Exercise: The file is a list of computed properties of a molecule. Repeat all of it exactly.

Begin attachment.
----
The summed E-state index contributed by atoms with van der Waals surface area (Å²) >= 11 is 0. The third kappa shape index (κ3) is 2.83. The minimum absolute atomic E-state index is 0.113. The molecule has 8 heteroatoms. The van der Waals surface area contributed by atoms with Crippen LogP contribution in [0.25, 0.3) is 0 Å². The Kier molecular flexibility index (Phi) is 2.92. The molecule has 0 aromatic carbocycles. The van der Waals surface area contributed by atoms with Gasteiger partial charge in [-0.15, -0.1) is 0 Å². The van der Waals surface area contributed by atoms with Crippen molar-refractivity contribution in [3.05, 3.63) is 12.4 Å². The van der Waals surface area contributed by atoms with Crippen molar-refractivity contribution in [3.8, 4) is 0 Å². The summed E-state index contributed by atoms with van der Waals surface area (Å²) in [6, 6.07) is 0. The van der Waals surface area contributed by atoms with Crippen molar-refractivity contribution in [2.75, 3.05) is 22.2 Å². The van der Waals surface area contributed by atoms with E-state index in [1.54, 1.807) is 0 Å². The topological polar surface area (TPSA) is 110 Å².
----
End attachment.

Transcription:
The summed E-state index contributed by atoms with van der Waals surface area (Å²) >= 11 is 0. The third kappa shape index (κ3) is 2.83. The minimum absolute atomic E-state index is 0.113. The molecule has 8 heteroatoms. The van der Waals surface area contributed by atoms with Crippen LogP contribution in [0.25, 0.3) is 0 Å². The Kier molecular flexibility index (Phi) is 2.92. The molecule has 0 aromatic carbocycles. The van der Waals surface area contributed by atoms with Gasteiger partial charge in [-0.15, -0.1) is 0 Å². The van der Waals surface area contributed by atoms with Crippen molar-refractivity contribution in [3.05, 3.63) is 12.4 Å². The van der Waals surface area contributed by atoms with Crippen molar-refractivity contribution in [3.8, 4) is 0 Å². The summed E-state index contributed by atoms with van der Waals surface area (Å²) in [6, 6.07) is 0. The van der Waals surface area contributed by atoms with Crippen molar-refractivity contribution in [2.75, 3.05) is 22.2 Å². The van der Waals surface area contributed by atoms with E-state index in [1.54, 1.807) is 0 Å². The topological polar surface area (TPSA) is 110 Å².